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  • The author of this article is Dr Rahul Pandit, Director-Critical Care, Fortis Hospital, Mulund

The first human cases of COVID-19, the disease caused by the novel coronavirus causing COVID-19, subsequently named SARS-CoV-2 were first reported by officials in Wuhan City, China, in December 2019, as per WHO’s situation report. As we come close to completing a year since the outbreak of COVID19, let’s understand the repercussions of this infection that has impacted the lives of 9.74million Indians over the past 12 months and its impact, that may extend to not just a few weeks or months, but a year or more. This phenomenon is called ‘Long COVID’, which has had debilitating effect on patient’s lives.

Across the globe so far, the focus has been on saving and enriching lives during the COVID19 pandemic, but the infection’s long term consequences are now gaining attention, and people continue to reel under its incapacitating impact. While more research is required to understand why certain patients bear the brunt of ‘Long COVID’, a more crucial question that needs to be answered is ‘is complete recovery on the horizon?’

While there is no textbook definition of ‘Long COVID’, patients who experience post-COVID symptoms lasting over six months are known to be suffering from this condition. These patients are not just those who have had lengthy stay in the Intensive Care Unit, but also those who have had mild symptoms and may or may not have needed hospitalization.  Most common symptoms of ‘Long COVID’ include fatigue, breathlessness on least amount of exertion, persistent cough, muscular & joint pain, drop/ inaccuracy in hearing and sight, persistent loss of smell and taste. Many patients with ‘Long COVID’ are also noted to have mental health problems, including Anxiety and Depression.

The Journal of the American Medical Association recently published a study (on 143 patients) conducted by the Fondazione Policlinico Universitario Agostino Gemelli IRCCS in Rome, Italy, which assessed post-COVID patients who came into the hospital’s OPD. Analysis revealed that of the patients who had recovered from COVID-19, 87.4% reported at least one symptom, nearly 2-3months post recovery.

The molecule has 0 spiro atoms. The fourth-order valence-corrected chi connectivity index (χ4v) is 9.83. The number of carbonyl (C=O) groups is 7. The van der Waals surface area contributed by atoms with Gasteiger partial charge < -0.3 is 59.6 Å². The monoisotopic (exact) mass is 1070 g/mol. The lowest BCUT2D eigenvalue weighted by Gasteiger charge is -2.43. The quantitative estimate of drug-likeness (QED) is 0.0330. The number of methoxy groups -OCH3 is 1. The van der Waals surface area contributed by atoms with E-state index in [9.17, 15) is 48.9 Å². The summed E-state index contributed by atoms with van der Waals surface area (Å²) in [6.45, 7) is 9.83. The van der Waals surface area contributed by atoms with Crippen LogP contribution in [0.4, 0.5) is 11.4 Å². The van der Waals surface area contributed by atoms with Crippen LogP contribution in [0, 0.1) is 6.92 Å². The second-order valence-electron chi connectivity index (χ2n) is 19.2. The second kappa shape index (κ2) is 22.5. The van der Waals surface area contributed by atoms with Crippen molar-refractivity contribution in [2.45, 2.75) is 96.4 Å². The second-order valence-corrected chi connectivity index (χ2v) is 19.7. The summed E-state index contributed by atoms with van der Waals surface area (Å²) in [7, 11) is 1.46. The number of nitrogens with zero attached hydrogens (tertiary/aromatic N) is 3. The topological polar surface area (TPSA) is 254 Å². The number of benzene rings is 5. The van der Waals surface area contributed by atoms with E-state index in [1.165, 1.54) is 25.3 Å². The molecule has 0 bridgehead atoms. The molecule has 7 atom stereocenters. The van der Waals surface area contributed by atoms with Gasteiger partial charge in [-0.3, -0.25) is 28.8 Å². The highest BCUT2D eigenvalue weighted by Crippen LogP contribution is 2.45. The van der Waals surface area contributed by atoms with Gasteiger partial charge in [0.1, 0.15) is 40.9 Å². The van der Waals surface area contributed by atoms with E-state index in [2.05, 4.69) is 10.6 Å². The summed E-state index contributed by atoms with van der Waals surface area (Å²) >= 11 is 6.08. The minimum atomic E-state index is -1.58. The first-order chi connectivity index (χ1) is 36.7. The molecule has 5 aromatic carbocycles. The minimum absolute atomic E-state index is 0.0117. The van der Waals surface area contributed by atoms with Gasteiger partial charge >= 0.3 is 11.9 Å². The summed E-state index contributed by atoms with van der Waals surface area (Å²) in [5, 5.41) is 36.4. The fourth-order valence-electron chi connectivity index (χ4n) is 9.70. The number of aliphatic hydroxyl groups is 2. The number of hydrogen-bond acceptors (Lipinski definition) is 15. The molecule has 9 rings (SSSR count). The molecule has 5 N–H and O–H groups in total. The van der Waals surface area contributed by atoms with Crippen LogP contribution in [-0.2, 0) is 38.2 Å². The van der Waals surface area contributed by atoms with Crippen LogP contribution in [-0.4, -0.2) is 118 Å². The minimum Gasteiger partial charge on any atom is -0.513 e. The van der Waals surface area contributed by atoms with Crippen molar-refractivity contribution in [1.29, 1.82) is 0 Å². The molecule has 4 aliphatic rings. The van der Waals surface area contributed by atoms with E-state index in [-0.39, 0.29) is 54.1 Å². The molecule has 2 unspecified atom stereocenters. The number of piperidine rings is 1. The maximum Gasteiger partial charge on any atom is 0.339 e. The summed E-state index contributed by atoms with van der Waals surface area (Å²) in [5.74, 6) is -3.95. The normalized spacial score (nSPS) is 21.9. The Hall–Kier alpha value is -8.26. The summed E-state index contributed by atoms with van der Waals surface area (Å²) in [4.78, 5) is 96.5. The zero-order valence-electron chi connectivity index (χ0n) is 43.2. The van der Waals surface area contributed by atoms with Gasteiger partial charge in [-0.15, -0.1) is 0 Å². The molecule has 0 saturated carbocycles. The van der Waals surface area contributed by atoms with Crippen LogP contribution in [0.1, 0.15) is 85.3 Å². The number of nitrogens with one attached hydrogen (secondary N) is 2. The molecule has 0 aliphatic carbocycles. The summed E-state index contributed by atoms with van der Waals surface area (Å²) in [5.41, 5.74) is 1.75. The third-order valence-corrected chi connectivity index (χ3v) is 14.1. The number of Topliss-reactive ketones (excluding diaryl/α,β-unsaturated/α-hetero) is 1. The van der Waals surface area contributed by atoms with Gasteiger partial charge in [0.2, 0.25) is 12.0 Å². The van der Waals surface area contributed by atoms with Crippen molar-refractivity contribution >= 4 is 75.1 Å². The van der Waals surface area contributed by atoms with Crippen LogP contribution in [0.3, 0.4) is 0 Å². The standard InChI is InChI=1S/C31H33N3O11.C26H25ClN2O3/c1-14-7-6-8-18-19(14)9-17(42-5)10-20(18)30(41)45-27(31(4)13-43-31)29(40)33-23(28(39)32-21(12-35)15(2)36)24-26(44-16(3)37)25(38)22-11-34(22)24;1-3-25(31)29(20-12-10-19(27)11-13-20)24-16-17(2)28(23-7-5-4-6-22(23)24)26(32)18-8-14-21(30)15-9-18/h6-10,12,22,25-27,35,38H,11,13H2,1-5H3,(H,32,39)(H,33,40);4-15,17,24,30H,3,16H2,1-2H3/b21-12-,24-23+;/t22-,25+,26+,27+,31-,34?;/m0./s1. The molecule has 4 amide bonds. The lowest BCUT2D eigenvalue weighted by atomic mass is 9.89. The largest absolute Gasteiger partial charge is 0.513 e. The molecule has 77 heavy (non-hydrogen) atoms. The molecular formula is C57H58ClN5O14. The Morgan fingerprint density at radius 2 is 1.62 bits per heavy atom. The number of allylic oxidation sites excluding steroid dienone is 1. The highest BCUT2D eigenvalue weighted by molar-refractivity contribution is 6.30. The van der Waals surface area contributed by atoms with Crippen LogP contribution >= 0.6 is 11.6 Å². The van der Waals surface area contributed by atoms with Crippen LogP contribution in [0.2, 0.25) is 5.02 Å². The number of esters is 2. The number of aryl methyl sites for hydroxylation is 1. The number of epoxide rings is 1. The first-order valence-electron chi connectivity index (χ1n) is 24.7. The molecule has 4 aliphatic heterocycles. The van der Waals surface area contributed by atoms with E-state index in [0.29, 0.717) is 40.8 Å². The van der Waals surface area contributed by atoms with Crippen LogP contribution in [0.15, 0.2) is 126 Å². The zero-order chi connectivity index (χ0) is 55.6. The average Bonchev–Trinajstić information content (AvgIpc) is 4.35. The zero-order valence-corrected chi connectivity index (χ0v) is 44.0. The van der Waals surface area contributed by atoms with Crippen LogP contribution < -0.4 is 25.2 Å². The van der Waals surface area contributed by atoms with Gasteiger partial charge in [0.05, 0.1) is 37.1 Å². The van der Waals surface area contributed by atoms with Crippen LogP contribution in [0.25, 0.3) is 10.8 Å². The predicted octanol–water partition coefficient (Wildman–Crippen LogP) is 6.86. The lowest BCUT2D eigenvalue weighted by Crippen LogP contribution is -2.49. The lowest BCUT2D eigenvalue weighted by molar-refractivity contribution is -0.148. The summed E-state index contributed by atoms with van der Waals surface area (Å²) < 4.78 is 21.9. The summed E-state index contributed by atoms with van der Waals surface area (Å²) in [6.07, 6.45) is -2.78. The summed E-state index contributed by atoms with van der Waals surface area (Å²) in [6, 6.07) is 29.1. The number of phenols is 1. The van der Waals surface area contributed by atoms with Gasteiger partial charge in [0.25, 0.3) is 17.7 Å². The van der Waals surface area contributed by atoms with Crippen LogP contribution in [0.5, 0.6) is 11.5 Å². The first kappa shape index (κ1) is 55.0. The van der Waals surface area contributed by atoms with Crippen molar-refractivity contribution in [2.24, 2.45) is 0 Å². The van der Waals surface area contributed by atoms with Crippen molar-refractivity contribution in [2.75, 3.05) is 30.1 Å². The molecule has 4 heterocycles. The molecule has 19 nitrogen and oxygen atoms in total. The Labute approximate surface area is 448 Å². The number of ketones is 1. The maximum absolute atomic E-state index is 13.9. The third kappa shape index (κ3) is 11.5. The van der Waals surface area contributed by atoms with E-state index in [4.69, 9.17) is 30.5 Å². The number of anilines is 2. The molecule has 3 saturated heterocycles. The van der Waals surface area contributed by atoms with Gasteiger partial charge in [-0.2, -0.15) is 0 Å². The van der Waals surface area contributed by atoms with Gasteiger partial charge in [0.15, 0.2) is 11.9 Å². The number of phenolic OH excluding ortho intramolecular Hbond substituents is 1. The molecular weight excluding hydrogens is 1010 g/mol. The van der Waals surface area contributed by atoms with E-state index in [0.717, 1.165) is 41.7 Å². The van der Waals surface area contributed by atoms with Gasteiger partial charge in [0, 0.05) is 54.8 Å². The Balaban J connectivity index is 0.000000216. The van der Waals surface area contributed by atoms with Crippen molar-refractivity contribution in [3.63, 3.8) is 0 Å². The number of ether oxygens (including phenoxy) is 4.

‘Will there be 100% recovery?’ is a question asked by many, but there is no clear answer for this question. Studies are being conducted worldwide to understand the long-term impact of COVID19, however there are increasing concerns that even after making complete recovery, a section of patients may face lifelong implication.

National Health Service has put together a guide to help patient’s who’ve recovered from COVID19 understand and brace for post-COVID complications. Their 3-P plan guideline focuses on Pace-Plan-Prioritize.

  1. Pace: Don’t expect to go back to your normal day-to-day routine immediately after making recovery or after you return from the hospital.While you plan your daily chores, also factor in small breaks – rest between two tasks
  2. Plan: Instead of putting a daily chores list together, spread our chores across the week. You could also look at re-arranging your home in a way that your everyday use items are close and easily accessible
  3. Prioritize: Split your to-do list in chores that you can do yourself and those you need help with, which means running outdoor errands or caring for a pet, etc. It would be ideal to delegate your outdoor work to another family member, if possible.

Rehabilitation-Most of the symptoms of Long COVID fortunately need symptomatic care, and rehabilitation forms an important aspect of care. The respiratory rehab and cardiac rehab programs aimed at gradually building the exercise capacity back, and also allowing time for gradual improvement are important. Mental health assessment and stability forms a large aspect of recovery and need a lot of attention.

To conclude, it is important to remember that you must speak to your doctor (using tele-medicine option/ over a call) periodically so they can assess you post-COVID recovery. Your doctor will also be able to indicate if you need to undergo any tests, make any lifestyle changes or recalibrate medication. So don’t miss on your doctor appointments, eat healthy, take prescribed medication, and stay positive.

Reference: https://jamanetwork.com/journals/jama/fullarticle/2768351

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